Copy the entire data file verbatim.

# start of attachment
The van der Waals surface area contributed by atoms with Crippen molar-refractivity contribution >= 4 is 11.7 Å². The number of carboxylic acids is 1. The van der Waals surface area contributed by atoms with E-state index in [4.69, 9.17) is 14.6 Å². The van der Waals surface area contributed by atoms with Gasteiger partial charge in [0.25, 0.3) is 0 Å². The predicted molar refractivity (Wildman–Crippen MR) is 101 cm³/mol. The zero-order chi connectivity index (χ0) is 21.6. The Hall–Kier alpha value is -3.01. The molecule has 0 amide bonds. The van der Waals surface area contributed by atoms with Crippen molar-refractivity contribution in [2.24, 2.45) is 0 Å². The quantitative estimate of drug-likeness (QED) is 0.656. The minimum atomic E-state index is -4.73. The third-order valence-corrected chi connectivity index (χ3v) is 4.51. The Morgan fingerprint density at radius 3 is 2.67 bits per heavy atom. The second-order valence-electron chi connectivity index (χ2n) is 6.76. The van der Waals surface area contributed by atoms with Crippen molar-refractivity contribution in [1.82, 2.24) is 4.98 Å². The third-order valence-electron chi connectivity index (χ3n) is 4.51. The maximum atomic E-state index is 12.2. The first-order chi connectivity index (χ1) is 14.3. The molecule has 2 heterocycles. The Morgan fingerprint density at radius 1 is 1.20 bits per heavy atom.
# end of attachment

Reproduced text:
The van der Waals surface area contributed by atoms with Crippen molar-refractivity contribution >= 4 is 11.7 Å². The number of carboxylic acids is 1. The van der Waals surface area contributed by atoms with E-state index in [4.69, 9.17) is 14.6 Å². The van der Waals surface area contributed by atoms with Gasteiger partial charge in [0.25, 0.3) is 0 Å². The predicted molar refractivity (Wildman–Crippen MR) is 101 cm³/mol. The zero-order chi connectivity index (χ0) is 21.6. The Hall–Kier alpha value is -3.01. The molecule has 0 amide bonds. The van der Waals surface area contributed by atoms with Crippen molar-refractivity contribution in [2.24, 2.45) is 0 Å². The quantitative estimate of drug-likeness (QED) is 0.656. The minimum atomic E-state index is -4.73. The third-order valence-corrected chi connectivity index (χ3v) is 4.51. The Morgan fingerprint density at radius 3 is 2.67 bits per heavy atom. The second-order valence-electron chi connectivity index (χ2n) is 6.76. The van der Waals surface area contributed by atoms with Crippen molar-refractivity contribution in [1.82, 2.24) is 4.98 Å². The third-order valence-electron chi connectivity index (χ3n) is 4.51. The maximum atomic E-state index is 12.2. The first-order chi connectivity index (χ1) is 14.3. The molecule has 2 heterocycles. The Morgan fingerprint density at radius 1 is 1.20 bits per heavy atom.